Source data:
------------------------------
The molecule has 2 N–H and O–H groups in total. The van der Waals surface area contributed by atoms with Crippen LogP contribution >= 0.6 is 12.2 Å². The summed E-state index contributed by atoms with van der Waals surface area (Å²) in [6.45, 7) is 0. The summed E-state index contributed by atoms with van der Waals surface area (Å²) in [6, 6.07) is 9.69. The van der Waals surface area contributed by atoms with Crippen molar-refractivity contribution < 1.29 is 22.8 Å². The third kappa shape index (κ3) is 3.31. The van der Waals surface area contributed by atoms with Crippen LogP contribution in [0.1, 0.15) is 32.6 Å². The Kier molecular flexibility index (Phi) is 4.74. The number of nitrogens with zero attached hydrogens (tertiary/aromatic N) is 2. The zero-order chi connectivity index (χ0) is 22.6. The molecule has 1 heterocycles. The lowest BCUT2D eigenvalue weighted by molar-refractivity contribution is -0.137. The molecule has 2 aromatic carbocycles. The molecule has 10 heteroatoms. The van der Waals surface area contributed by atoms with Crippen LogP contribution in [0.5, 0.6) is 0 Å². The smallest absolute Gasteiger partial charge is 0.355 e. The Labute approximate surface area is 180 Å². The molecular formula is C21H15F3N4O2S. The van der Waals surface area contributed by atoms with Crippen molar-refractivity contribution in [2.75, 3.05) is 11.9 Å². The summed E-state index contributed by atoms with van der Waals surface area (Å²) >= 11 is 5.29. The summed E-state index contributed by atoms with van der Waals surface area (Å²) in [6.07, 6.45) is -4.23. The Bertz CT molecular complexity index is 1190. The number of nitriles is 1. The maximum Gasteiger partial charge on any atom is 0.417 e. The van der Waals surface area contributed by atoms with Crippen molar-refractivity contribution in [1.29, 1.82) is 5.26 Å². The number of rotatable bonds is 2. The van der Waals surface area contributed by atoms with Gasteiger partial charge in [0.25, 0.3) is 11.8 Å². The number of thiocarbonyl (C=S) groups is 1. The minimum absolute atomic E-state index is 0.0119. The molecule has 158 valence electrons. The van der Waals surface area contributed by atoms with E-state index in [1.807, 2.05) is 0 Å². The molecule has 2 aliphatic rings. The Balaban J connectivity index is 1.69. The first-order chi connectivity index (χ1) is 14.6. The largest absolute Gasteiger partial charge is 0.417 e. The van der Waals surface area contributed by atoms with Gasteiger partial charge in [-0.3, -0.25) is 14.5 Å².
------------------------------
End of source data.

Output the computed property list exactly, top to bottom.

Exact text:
The molecule has 2 N–H and O–H groups in total. The van der Waals surface area contributed by atoms with Crippen LogP contribution >= 0.6 is 12.2 Å². The summed E-state index contributed by atoms with van der Waals surface area (Å²) in [6.45, 7) is 0. The summed E-state index contributed by atoms with van der Waals surface area (Å²) in [6, 6.07) is 9.69. The van der Waals surface area contributed by atoms with Crippen molar-refractivity contribution < 1.29 is 22.8 Å². The third kappa shape index (κ3) is 3.31. The van der Waals surface area contributed by atoms with Crippen LogP contribution in [0.1, 0.15) is 32.6 Å². The Kier molecular flexibility index (Phi) is 4.74. The number of nitrogens with zero attached hydrogens (tertiary/aromatic N) is 2. The zero-order chi connectivity index (χ0) is 22.6. The molecule has 1 heterocycles. The lowest BCUT2D eigenvalue weighted by molar-refractivity contribution is -0.137. The molecule has 2 aromatic carbocycles. The molecule has 10 heteroatoms. The van der Waals surface area contributed by atoms with Crippen LogP contribution in [0.5, 0.6) is 0 Å². The smallest absolute Gasteiger partial charge is 0.355 e. The Labute approximate surface area is 180 Å². The molecular formula is C21H15F3N4O2S. The van der Waals surface area contributed by atoms with Crippen molar-refractivity contribution in [2.75, 3.05) is 11.9 Å². The summed E-state index contributed by atoms with van der Waals surface area (Å²) >= 11 is 5.29. The summed E-state index contributed by atoms with van der Waals surface area (Å²) in [6.07, 6.45) is -4.23. The Bertz CT molecular complexity index is 1190. The number of nitriles is 1. The maximum Gasteiger partial charge on any atom is 0.417 e. The van der Waals surface area contributed by atoms with Crippen molar-refractivity contribution in [1.29, 1.82) is 5.26 Å². The number of rotatable bonds is 2. The van der Waals surface area contributed by atoms with Gasteiger partial charge in [0.25, 0.3) is 11.8 Å². The number of thiocarbonyl (C=S) groups is 1. The minimum absolute atomic E-state index is 0.0119. The molecule has 158 valence electrons. The van der Waals surface area contributed by atoms with E-state index in [1.807, 2.05) is 0 Å². The molecule has 2 aliphatic rings. The Balaban J connectivity index is 1.69. The first-order chi connectivity index (χ1) is 14.6. The largest absolute Gasteiger partial charge is 0.417 e. The van der Waals surface area contributed by atoms with Gasteiger partial charge in [-0.3, -0.25) is 14.5 Å².